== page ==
What did the police do in the Texas school shooting? A timeline emerges

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Two days after the massacre of a gunman at an elementary school, which killed 19 children and two teachers, key questions remain about how the attack unfolded and how authorities responded for about an hour when the gunman was at school.

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Authorities say the violence of 18-year-old Salvador Rolando Ramos in Uvalde, Texas began Tuesday morning when he shot his grandmother in the face and drove his truck toward Robb Elementary School. He landed near the school grounds and shot two people nearby before walking to Robb, a state public safety official said Thursday.

Texas public safety officials initially said Ramos broke into the school despite encountering a school police officer and offered conflicting information about whether the two exchanged gunfire. But Victor Escalon Jr., regional director for the Texas Department of Public Safety, told a news conference on Thursday that officials’ early reports were wrong and that Ramos was not challenged when he entered.

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Ramos “came in unobstructed,” he said. Interviews, video and audio from the hotline show how about an hour passed before officers stopped the shooter.

1. Late morning: Ramos’ grandmother calls the police after he shot her

Texas Governor Greg Abbott, R, said Ramos’ 66-year-old grandmother managed to call the police after Ramos shot her. Authorities did not disclose the exact timing or content of the call. Ramos sent private messages about his attack shortly before on one of Facebook’s platforms, according to the social media giant; Abbott told a news conference on Wednesday that Ramos expressed his intentions to shoot his grandmother about 30 minutes before arriving at Robb Elementary and said he would “shoot an elementary school” less than 15 minutes before arriving.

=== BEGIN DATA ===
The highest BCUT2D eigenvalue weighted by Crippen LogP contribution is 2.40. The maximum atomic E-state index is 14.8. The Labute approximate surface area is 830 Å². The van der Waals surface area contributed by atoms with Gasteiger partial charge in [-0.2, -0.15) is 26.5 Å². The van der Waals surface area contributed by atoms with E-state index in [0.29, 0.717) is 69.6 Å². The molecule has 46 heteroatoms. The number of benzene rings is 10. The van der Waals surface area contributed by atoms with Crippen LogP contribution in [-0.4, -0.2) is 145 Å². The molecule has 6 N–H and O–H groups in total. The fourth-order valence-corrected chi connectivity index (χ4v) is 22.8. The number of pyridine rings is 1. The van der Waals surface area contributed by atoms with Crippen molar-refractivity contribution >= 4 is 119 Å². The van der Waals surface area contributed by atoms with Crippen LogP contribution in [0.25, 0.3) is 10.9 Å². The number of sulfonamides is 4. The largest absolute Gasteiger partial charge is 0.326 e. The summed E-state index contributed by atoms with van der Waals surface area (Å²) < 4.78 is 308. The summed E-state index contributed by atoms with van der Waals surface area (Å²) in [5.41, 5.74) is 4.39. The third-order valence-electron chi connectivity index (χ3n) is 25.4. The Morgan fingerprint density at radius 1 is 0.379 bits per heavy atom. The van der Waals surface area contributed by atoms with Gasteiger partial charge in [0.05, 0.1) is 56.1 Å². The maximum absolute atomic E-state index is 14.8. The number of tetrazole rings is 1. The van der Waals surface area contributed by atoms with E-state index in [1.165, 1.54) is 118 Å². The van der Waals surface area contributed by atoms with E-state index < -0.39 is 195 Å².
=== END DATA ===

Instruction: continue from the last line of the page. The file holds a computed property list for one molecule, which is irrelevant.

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A woman who identified herself as Ramos’ mother told The Washington Post this week that her grandmother was expected to recover.

2. 11:28 am: Ramos crashes, requesting a 911 call, then starts shooting

Ramos crashed his grandmother’s gray Ford truck near Robb Elementary at 11:28 am, Escalon said. Travis Considine, a spokesman for the Texas DPS, said Ramos hit a railing, prompting a resident to call 911 and report that the driver appeared to have a rifle.

Derek Sotelo, who runs a family-owned auto repair shop, said he heard about six gunshots coming from the elementary school and encountered women who said they tried to help the gunman after the accident. The women said Ramos shot them, according to Sotelo.

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Escalon confirmed on Thursday that Ramos had shot two “witnesses” and continued walking towards the school.

“Now he’s in the parking lot, shooting the school,” Escalon said. “Several times.”

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3. 11:40 am: Gunman enters school unhindered, official says

Escalon said the gunman entered “the west side” of the elementary school at 11:40 am. .